Tax on dividends… a new(ish) personal tax
Since 2015-16, if you operate as a limited company, you’ll quite possibly have noticed an additional line of personal tax on your Self Assessment statement.
This is a tax on dividends paid to yourself. And the amount of tax you’ll pay is likely to increase as the government reduces your tax-free personal dividend allowance over the coming years.
So what are dividends, what tax do you pay on them, why has the tax been introduced, and what can you do to ensure you’re keeping as much of your hard-earned income as you can? Read on, gang.
What is this ‘dividend tax’?
Previously a good way to avoid paying too much personal tax was to reduce the amount of profit you declared by paying some of it out as dividends – bonuses on investment essentially. In this way you could – as well as benefitting from your tax-free personal income allowance – extend it in the form of dividends.
Well HMRC got wise to this practice, and to claw back some of that missing tax income, it introduced a tax on dividends a couple of years ago.
How does it affect you?
If you’ve been paying yourself (and/or your partner/shareholders) dividends, well done for being savvy and avoiding having to pay unnecessary tax. If you haven’t been paying yourself dividends, well that’s a shame – but it’s still going to be worth pursuing the dividend route in the future. Either way though, you should be aware of what tax on dividends is – and that it will reduce your take-home money if you pay yourself dividends.
Rates and Thresholds
The below table shows tax-free thresholds (personal allowances) for income and dividends.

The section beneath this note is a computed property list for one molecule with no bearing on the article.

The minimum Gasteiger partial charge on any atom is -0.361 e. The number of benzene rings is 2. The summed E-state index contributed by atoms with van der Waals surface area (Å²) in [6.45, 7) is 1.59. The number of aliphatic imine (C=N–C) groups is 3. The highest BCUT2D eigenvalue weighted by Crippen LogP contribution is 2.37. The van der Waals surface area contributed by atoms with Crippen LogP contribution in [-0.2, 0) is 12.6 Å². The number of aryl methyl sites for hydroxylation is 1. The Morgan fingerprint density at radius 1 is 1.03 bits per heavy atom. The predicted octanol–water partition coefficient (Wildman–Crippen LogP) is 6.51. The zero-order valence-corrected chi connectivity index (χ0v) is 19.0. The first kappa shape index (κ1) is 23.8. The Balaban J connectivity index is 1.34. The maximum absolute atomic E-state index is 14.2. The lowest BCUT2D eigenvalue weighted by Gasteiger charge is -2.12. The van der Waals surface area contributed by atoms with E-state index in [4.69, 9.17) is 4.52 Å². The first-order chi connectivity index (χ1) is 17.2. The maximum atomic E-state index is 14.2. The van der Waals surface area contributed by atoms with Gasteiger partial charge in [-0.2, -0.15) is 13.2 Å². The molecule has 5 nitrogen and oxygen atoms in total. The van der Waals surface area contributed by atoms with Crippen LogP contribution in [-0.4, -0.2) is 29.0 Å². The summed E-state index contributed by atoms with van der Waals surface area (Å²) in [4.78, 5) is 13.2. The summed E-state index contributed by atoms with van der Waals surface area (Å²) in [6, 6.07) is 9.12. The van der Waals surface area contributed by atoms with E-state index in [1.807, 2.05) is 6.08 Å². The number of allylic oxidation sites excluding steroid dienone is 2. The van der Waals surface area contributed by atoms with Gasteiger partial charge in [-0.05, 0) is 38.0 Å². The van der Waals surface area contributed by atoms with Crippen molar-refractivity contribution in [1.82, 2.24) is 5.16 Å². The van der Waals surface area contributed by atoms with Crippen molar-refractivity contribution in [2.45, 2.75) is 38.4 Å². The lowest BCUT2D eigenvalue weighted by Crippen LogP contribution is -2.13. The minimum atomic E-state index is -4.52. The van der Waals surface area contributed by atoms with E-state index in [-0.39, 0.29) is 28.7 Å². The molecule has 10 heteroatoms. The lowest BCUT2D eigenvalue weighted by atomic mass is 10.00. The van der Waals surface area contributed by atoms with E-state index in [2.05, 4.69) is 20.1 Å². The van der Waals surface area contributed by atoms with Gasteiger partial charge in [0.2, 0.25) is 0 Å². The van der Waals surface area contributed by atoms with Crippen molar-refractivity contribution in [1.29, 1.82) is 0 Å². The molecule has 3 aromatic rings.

So, take a freelancer photographer operating as a limited company earning £40,000 in 2016/7. Let’s call him Craig. Craig would’ve enjoyed £16,000 of tax-free income if he’d paid dividends to himself. And if he’d paid the remainder to himself as dividends too, he’d just have been taxed 7.5% on that. So his tax bill would’ve been £1,800.
Earning the same in 2018/9, he’ll only be able to enjoy £13,850 tax-free, and he’ll end up paying £1,961.25 in tax. Sad face for Craig.
Why are we telling you about this?
As well as preventing you from kicking off on HMRC when you see the additional line on your Self Assessment statement, it’s important to understand taxes and tax breaks so you can plan your finances.
Nobody likes a nasty shock weeks or months after the completion of their tax return – especially as a freelancer or startup. That sinking feeling, then you get all hot and prickly and sweaty… no thank you sir.
So it’s best to know what’s coming…
What can I do to minimise this tax?
Not much, we’re afraid. But, as mentioned earlier, paying yourself and/or your partner/shareholders in dividends is still a good plan for minimising personal tax. The rates are – compared to those on income – relatively low, and there’s that (rapidly diminishing) tax-free allowance to cling on to.
Nominating your personal income allowance as your ‘salary’ and then paying everything over and above that as dividends is the simplest way of framing it. (NB. this assumes you don’t earn more than about £130,000…)
Here’s how paying dividends might compare with not doing it.
Fran’s a freelance graphic designer operating as a limited company, earning £30,000 in 2017/8: